How Subaru's First Car Nearly Killed Its US Operations

Two Americans, Malcolm Bricklin and Harvey Lamm, convinced Fuji Heavy Industries to sell its small car in the US. It didn't go well.

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FlickrAlden Jewell

Subaru of America turns 50 today, which when you learn the story of its first car, seems like a small miracle. Years before Subaru became a major player with its all-wheel drive boxer-engine family cars, it took a crack at the US market with the 360, a car that made virtually no sense here. A dismal failure that somehow led to one of the most successful companies selling cars in the US.

Subaru of America was started in 1968, but this story really begins when Japan was reconstructing itself after World War II. In 1949, the Japanese government created the Kei car, a set of regulations intended to kickstart the production of small cars to help mobilize the country. In 1955, the Kei car regulations solidified when maximum engine size was upped to 360cc, and three years later, Fuji Heavy Industries entered the market with the Subaru 360.

The 360 was the first mass-produced Kei car, and it was a good one. It borrowed its unibody construction from the larger Subaru 1500 sedan, and offered room for four. Its two-stroke straight-twin only provided 16 horsepower, so Fuji made sure the 360 was light, employing a fiberglass roof. Nicknamed the "Ladybird,", the 360 was a success in its home market, becoming the most popular Kei car in its day.

It was a perfectly sensible car for Japan, with its incredibly high population density and small streets, but compare the 360 with American cars of the same era. US cars were designed for the country's vast expanses of interstate, and were afforded big six- and eight-cylinder engines thanks to the country's cheap fuel.

One gets the impression that Subaru would have never sold the 360 in the US, were it not for American entrepreneur Malcolm Bricklin. In the mid-1960s, Bricklin—the same guy who created the gull-wing SV-1 sports car and later formed Yugo of America—was in the business of selling scooters, when he first approached Fuji Heavy.

that he was interested in Fuji Heavy's "Rabbit" scooter, but the company was winding down production at the time. Bricklin was intrigued by the Subaru 360, however, largely because weighing under 1000 lbs, it would not need to be federalized for US sales. He figured its 66-mpg fuel economy ratings would help make the little Ladybird a hit with thrifty US shoppers. Bricklin and buisness partner Harvey Lamm established Subaru of America in Feburary 1968 in Philadelphia, with the purpose of importing the little 360.

Famously advertised as being "cheap and ugly," the 360's US-market entry was a catastrophe. The 360 was cheap at $1300, but a Beetle was only a few hundred dollars more, and for Americans, the choice between the two was obvious. What sealed the 360's fate, though, was , which labeled the Subaru as "not acceptable."

The magazine derided the car for its perceived sub-par safety—again, remember that the car was light enough to avoid federalization—the 37.5 seconds it took to accelerate to 50 mph, and its dodgy handling at highway speeds. Bricklin recently spoke with Automotive News and recalled the damage done by Consumer Reports.

"Somebody called me and said, "Have you seen Consumer Reports?" I said, "What's Consumer Reports?" Well, we were on the cover of Consumer Reports with a story that said the 360 was a piece of crap compared with a Cadillac. At the time, they had a circulation of half a million. So I thought, so what? Half a million people saw it, out of how many million in the United States?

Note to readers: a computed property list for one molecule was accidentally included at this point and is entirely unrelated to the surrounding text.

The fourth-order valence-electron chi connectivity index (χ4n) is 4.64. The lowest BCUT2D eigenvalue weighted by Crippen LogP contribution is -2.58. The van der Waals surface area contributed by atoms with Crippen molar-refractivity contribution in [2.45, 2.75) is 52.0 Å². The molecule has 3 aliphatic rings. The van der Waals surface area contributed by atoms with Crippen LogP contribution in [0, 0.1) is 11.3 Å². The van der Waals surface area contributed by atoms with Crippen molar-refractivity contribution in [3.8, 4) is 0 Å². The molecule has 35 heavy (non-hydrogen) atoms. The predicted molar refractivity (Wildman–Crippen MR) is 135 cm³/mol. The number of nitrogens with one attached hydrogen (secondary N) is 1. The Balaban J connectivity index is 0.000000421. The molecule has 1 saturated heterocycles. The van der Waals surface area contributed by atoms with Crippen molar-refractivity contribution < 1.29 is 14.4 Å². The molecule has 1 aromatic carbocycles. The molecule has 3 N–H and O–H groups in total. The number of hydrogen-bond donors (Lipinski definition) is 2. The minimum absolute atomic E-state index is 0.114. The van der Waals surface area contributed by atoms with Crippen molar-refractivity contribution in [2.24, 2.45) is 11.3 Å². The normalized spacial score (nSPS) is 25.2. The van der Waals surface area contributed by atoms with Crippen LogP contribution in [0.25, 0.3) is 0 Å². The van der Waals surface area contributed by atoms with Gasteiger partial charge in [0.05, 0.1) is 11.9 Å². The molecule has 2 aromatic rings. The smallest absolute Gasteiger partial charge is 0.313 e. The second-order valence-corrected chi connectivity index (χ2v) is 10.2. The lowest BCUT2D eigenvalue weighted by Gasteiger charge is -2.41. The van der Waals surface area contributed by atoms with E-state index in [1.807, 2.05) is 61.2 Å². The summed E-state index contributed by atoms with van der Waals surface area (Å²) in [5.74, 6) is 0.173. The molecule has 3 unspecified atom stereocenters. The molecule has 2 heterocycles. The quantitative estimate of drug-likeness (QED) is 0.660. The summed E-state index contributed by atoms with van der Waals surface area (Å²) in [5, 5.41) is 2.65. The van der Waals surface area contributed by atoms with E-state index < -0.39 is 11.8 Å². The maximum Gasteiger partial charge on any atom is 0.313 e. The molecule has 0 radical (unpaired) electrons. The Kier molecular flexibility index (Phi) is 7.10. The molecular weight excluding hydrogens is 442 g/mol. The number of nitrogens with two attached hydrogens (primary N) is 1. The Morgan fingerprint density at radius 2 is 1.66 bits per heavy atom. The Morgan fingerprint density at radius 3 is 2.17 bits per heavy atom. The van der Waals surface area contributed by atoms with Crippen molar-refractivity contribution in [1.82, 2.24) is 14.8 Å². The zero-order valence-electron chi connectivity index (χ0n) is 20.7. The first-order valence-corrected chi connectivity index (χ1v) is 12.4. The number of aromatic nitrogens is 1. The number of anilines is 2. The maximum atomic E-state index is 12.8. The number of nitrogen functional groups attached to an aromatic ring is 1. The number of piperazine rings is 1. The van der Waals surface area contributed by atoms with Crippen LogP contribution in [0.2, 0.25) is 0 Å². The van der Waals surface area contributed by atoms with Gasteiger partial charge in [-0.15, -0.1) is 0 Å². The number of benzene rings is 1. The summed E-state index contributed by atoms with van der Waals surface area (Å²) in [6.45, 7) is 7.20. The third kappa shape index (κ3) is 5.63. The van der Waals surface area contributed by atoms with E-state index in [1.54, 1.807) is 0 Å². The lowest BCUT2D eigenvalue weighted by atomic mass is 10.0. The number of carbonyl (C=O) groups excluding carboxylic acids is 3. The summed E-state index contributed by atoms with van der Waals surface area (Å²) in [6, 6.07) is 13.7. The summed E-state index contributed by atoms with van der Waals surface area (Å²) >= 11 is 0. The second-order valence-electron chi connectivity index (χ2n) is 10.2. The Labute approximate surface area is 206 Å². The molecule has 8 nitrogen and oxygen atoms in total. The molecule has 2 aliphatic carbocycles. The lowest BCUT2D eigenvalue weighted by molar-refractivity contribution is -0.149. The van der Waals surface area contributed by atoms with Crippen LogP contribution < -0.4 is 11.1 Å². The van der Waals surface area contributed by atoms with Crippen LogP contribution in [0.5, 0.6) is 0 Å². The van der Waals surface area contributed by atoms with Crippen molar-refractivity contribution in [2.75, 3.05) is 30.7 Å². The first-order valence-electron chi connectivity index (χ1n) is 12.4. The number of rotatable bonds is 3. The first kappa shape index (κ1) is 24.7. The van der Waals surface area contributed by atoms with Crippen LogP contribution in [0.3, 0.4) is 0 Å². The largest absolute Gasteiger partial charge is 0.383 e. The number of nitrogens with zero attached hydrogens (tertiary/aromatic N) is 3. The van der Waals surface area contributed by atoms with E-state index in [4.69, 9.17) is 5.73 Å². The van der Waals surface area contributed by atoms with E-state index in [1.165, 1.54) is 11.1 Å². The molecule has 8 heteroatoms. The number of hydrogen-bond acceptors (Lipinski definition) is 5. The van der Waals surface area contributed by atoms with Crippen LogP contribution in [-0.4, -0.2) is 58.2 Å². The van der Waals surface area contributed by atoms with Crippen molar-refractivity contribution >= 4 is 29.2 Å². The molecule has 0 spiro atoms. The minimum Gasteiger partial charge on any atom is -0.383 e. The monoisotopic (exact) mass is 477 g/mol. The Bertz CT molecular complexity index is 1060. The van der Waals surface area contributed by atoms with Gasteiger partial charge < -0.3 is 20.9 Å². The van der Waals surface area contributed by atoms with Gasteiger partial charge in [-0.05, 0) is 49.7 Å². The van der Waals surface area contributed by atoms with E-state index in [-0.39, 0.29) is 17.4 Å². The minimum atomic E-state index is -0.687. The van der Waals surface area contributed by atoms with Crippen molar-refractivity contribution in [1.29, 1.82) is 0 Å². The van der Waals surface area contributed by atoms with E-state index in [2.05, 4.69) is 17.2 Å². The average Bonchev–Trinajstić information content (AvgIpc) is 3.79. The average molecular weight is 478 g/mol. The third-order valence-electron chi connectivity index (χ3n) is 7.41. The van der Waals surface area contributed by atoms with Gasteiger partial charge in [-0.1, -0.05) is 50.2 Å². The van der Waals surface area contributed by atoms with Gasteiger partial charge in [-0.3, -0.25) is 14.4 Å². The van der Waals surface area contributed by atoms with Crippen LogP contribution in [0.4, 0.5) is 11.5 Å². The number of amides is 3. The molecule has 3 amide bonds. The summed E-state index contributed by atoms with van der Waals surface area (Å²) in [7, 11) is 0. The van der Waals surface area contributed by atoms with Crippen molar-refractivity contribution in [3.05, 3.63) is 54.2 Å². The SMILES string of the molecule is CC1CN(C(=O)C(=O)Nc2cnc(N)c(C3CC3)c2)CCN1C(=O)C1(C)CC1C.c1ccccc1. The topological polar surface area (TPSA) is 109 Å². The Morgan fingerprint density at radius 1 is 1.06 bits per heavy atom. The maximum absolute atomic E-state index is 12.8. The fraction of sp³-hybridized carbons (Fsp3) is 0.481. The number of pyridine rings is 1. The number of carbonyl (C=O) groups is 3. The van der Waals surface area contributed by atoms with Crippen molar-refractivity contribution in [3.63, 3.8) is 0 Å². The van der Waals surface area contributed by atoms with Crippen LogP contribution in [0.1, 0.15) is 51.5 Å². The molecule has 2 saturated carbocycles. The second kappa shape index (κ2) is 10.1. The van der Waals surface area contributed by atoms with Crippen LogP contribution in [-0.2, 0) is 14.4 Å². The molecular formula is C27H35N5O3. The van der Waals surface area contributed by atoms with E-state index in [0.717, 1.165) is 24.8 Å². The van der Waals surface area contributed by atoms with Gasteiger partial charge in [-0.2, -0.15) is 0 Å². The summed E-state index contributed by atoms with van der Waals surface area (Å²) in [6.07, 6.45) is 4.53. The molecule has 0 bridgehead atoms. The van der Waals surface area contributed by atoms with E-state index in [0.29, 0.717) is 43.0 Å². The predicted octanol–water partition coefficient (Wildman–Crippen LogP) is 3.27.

But the banks all read them. The dealers all read them. And the floorplan just stopped. I mean, it just stopped. Now, I've got cars coming, with letters of credit for them. Not only do I not have cash for the cars, now I need even more money, to put them in storage..."

It's worth noting that the Consumer Reports article never actually compared the Subaru 360 to a Cadillac, but Bricklin is right in saying it killed whatever hope Subaru had.

What happened afterwards is pretty ridiculous. An that dealers stuck with unsold inventory would sell two 360s for the price of one, or one for $1, if you bought a different car. Bricklin himself created where anyone could come and race a 360 around a go-kart track for a $1 per lap. The cars were given fiberglass bodies designed by dune-buggy legend Bruce Meyers, but most were destroyed.

Fuji Heavy back in Japan was embarrassed by the whole thing, Bricklin told Automotive News. He and Lamm had to beg company executives to renew their contract, so Subaru of America could start selling its newest car, the front-wheel drive, boxer-engine FF-1. Eventually, Fuji Heavy relented, and Subaru of America survived.

Fuji Heavy bought importation rights back from Bricklin and Lamm in 1971, and the former exited Subaru in 1972. Lamm stayed until 1990, when Fuji Heavy bought Subaru of America outright.

Subaru of America didn't support the 360 for years, but the car still managed to develop a cult following in the US. Now, it's considered a rare collector's item.

Bricklin perhaps isn't the most reliable narrator, but his interview with Automotive News does reveal how close Subaru came to leaving the US market. It was an auspicious start for a company that's considered a huge success story now.

For more on the 360, check out these great stories , and . The is archived on a 360 owner's club site too. Bricklin's interview is also included in , which is well worth your time.

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